The NHS in north Wales has had difficulty recruiting junior doctors, and had to spend more on agency costs as a result. An increase of 22% in spending on locum and agency doctors has taken place this year, as the NHS is attempting to cut costs, especially on agency staff.
These doctors have been used to fill up staff rotas, as recruitment has been low for junior doctors. However the NHS in north Wales has maintained that it has done its best to provide permanent staff for patients in its care.
The figures were put together through a freedom of information request to the Welsh health boards, and detailed the spending on locum and agency doctors, which rose from £33.6 million in 2009-2010 to £41 million in 2010-2011.
According to the Royal College of Surgeons, the rise in temporary doctors is due to EU laws that restrict the amount of hours doctors can work. The chairman of the British Medical Association’s General Practitioners’ Committee (GPC) for Wales, Dr. David Bailey, discussed the issue.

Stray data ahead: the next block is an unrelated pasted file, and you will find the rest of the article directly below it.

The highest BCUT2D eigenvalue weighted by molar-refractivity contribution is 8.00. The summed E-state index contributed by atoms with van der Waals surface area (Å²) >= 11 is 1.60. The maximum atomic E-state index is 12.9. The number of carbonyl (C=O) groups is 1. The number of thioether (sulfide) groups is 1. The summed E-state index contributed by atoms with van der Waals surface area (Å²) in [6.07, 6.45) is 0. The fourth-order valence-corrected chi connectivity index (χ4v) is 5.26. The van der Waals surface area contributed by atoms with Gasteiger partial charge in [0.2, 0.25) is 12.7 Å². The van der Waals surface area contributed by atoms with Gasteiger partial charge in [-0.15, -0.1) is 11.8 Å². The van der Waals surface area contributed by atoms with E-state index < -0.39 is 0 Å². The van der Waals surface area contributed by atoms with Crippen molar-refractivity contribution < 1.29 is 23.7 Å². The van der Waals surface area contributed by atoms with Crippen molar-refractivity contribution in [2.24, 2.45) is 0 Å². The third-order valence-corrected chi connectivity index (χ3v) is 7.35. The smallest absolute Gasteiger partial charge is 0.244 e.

He said, “The current system is a bit like a house of cards and it’s down to a failure to recruit in some areas.
“In north Wales there is a particular problem with consultants having to cross-cover juniors and those consultants are obviously working to European working directives.
“This has caused lots of problems because rotas are getting more difficult and there is less face-to-face training for juniors.”
Recruitment Low Due to Low Career Potential
Dr. Dai Samuels, chair of the Welsh Junior Doctors Committee said recruitment was difficult as many junior doctors were opting to work in Australia or New Zealand due to low career potential in Wales.
He said, “I’m very concerned, and certainly the BMA are, that the proposed plans to change the NHS radically in England could actually make things even more diverse.
“We might face the problem of an even bigger mass exodus because people might not want to work in Wales forever, so they will fear that if they start working in Wales they won’t be able to swap over the border, so they will go to England from the start to make sure that they can actually work there in a few years’ time.”
Agency staff cost the NHS more and may not be cost effective, especially as hospitals are trying to cut costs. However, the flexibility provided by agency staff can be a benefit at busy times.